Homes planned for proposed Coul Links golf course

Homes planned for proposed Coul Links golf course

A Highland landowner has pledged to build “much needed” homes to help tackle depopulation if a controversial golf course is allowed to go ahead.

Edward Abel Smith said he intends to create 30 new homes near the site of the proposed Coul Links course in Sutherland.

He said half of the homes would be sold with covenants to ensure “they are not turned into holiday lets”.

A planning application by Dornoch-based community group Communities for Coul (C4C) for the golf course was approved by Highland Council in December.

A final decision on the plans now rests with ministers in Holyrood after they were called in by the Scottish Government amid environmental concerns raised by Naturescot.

Mr Abel Smith, the third generation of his family to own Coul Farm, is in ongoing discussions with the council and representatives of the Embo community over his proposals to build 30 new homes and establish three crofts on the farmland.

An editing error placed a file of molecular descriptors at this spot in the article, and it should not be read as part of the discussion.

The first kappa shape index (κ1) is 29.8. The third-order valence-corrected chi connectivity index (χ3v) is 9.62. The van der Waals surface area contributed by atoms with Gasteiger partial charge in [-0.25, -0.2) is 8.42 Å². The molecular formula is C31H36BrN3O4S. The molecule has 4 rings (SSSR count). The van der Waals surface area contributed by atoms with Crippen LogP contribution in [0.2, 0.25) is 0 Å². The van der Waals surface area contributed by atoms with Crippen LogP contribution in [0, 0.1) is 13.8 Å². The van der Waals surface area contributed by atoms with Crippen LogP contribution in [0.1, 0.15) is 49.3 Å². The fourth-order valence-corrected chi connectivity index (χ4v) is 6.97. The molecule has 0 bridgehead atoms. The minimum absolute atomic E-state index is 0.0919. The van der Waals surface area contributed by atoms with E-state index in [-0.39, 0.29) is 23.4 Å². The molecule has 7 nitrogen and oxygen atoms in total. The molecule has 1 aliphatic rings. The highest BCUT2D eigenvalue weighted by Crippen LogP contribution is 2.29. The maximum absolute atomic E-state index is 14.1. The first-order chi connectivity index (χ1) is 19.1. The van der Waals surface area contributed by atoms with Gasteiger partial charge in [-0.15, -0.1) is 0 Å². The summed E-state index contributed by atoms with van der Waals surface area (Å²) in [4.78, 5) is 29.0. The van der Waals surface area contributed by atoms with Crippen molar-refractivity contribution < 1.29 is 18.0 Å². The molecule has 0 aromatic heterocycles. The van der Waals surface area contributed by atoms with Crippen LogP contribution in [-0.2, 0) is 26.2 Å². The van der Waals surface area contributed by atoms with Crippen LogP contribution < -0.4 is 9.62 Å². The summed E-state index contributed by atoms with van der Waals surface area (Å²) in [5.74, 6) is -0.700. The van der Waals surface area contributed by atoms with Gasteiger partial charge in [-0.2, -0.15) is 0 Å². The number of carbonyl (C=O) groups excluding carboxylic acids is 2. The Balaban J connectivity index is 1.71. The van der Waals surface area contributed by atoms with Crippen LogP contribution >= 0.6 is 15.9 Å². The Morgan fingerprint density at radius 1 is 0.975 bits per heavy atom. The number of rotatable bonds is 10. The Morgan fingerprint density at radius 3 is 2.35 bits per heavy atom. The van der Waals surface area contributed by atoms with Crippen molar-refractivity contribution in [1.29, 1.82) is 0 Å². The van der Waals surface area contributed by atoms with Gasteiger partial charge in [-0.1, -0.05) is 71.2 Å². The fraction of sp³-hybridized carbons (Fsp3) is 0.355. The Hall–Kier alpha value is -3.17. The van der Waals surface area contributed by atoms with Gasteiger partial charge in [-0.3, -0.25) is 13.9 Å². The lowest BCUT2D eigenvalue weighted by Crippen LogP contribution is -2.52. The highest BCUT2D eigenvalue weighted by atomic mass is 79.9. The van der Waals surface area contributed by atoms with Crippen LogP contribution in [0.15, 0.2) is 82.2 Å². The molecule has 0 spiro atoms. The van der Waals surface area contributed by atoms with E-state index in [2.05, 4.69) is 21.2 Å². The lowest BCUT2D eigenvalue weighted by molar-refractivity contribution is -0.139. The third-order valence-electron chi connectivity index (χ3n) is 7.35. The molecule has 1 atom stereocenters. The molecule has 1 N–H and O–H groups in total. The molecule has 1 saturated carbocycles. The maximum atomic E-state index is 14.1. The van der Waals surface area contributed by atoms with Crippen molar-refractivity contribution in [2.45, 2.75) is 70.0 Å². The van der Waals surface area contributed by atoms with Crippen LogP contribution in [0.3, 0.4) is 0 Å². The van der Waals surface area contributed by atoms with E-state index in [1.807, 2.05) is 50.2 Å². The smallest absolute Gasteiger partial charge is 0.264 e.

He told The Herald: “The continuing loss of working-age population is the greatest problem facing East Sutherland. A chronic lack of both affordable housing and good employment opportunities is at the core of that growing crisis.

“Half of the new houses we are planning will be affordable homes and they will be sold with covenants to ensure they remain affordable in the long-term and are not turned into holiday lets.

“Similarly, the new crofts will not have a right to buy, ensuring that they will continue to provide homes and land for crofters into the future.

“We believe that the hundreds of job opportunities that the Coul Links golf course will create and the new housing options we want to be able to offer can play a significant part in changing the long-term fortunes of the area.

“That can only happen if Scottish ministers decide, as Highland Council has already twice done, to approve the development of a golf course at Coul Links.”

Mr Abel Smith is also planning to build an eco-hotel if the development gets the go-ahead.

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